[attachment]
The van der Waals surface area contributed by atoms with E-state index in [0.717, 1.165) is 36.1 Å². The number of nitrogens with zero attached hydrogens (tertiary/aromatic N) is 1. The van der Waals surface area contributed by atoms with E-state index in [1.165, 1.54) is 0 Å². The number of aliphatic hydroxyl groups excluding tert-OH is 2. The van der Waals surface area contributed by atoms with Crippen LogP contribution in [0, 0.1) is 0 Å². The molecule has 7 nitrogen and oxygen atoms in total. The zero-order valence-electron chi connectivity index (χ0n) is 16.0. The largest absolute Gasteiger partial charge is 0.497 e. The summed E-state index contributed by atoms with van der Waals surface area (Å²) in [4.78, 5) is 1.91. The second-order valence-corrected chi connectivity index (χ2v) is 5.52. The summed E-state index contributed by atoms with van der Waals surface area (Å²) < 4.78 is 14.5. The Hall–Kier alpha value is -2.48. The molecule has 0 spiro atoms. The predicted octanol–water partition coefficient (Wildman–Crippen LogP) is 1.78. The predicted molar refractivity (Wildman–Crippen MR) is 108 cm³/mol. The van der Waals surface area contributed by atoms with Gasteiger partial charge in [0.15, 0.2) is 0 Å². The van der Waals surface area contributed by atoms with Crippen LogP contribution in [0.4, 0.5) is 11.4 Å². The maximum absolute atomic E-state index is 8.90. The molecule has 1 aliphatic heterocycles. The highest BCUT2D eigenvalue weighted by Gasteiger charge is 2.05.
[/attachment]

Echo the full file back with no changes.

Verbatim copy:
The van der Waals surface area contributed by atoms with E-state index in [0.717, 1.165) is 36.1 Å². The number of nitrogens with zero attached hydrogens (tertiary/aromatic N) is 1. The van der Waals surface area contributed by atoms with E-state index in [1.165, 1.54) is 0 Å². The number of aliphatic hydroxyl groups excluding tert-OH is 2. The van der Waals surface area contributed by atoms with Crippen LogP contribution in [0, 0.1) is 0 Å². The molecule has 7 nitrogen and oxygen atoms in total. The zero-order valence-electron chi connectivity index (χ0n) is 16.0. The largest absolute Gasteiger partial charge is 0.497 e. The summed E-state index contributed by atoms with van der Waals surface area (Å²) in [4.78, 5) is 1.91. The second-order valence-corrected chi connectivity index (χ2v) is 5.52. The summed E-state index contributed by atoms with van der Waals surface area (Å²) < 4.78 is 14.5. The Hall–Kier alpha value is -2.48. The molecule has 0 spiro atoms. The predicted octanol–water partition coefficient (Wildman–Crippen LogP) is 1.78. The predicted molar refractivity (Wildman–Crippen MR) is 108 cm³/mol. The van der Waals surface area contributed by atoms with Gasteiger partial charge in [0.15, 0.2) is 0 Å². The van der Waals surface area contributed by atoms with Crippen LogP contribution in [0.4, 0.5) is 11.4 Å². The maximum absolute atomic E-state index is 8.90. The molecule has 1 aliphatic heterocycles. The highest BCUT2D eigenvalue weighted by Gasteiger charge is 2.05.